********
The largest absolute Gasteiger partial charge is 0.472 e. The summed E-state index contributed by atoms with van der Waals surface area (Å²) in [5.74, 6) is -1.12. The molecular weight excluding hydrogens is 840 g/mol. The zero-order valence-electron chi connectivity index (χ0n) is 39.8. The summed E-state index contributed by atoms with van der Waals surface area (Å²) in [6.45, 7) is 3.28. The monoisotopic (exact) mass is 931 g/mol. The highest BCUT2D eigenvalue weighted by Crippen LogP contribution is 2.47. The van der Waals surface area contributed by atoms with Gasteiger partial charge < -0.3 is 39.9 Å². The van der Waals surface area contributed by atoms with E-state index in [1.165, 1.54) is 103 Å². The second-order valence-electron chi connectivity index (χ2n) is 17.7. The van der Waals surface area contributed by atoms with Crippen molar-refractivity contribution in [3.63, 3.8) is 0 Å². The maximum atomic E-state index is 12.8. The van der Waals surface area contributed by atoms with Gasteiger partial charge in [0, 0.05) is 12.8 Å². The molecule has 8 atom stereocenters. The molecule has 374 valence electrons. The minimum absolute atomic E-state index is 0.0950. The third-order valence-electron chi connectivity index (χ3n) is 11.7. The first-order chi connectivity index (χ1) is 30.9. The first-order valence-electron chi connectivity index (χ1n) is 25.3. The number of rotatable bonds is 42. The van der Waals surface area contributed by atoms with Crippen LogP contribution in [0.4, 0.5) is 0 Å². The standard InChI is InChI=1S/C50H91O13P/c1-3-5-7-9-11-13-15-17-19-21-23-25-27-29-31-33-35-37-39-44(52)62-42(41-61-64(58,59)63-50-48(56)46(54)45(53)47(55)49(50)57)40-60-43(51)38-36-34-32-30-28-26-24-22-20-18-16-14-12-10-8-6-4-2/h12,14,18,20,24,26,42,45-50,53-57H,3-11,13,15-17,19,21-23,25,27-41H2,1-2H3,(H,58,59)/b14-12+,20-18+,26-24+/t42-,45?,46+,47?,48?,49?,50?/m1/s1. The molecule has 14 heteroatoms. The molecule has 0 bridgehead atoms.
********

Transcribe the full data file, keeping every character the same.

The largest absolute Gasteiger partial charge is 0.472 e. The summed E-state index contributed by atoms with van der Waals surface area (Å²) in [5.74, 6) is -1.12. The molecular weight excluding hydrogens is 840 g/mol. The zero-order valence-electron chi connectivity index (χ0n) is 39.8. The summed E-state index contributed by atoms with van der Waals surface area (Å²) in [6.45, 7) is 3.28. The monoisotopic (exact) mass is 931 g/mol. The highest BCUT2D eigenvalue weighted by Crippen LogP contribution is 2.47. The van der Waals surface area contributed by atoms with Gasteiger partial charge < -0.3 is 39.9 Å². The van der Waals surface area contributed by atoms with E-state index in [1.165, 1.54) is 103 Å². The second-order valence-electron chi connectivity index (χ2n) is 17.7. The van der Waals surface area contributed by atoms with Crippen molar-refractivity contribution in [3.63, 3.8) is 0 Å². The maximum atomic E-state index is 12.8. The van der Waals surface area contributed by atoms with Gasteiger partial charge in [0, 0.05) is 12.8 Å². The molecule has 8 atom stereocenters. The molecule has 374 valence electrons. The minimum absolute atomic E-state index is 0.0950. The third-order valence-electron chi connectivity index (χ3n) is 11.7. The first-order chi connectivity index (χ1) is 30.9. The first-order valence-electron chi connectivity index (χ1n) is 25.3. The number of rotatable bonds is 42. The van der Waals surface area contributed by atoms with Crippen LogP contribution in [0.4, 0.5) is 0 Å². The standard InChI is InChI=1S/C50H91O13P/c1-3-5-7-9-11-13-15-17-19-21-23-25-27-29-31-33-35-37-39-44(52)62-42(41-61-64(58,59)63-50-48(56)46(54)45(53)47(55)49(50)57)40-60-43(51)38-36-34-32-30-28-26-24-22-20-18-16-14-12-10-8-6-4-2/h12,14,18,20,24,26,42,45-50,53-57H,3-11,13,15-17,19,21-23,25,27-41H2,1-2H3,(H,58,59)/b14-12+,20-18+,26-24+/t42-,45?,46+,47?,48?,49?,50?/m1/s1. The molecule has 14 heteroatoms. The molecule has 0 bridgehead atoms.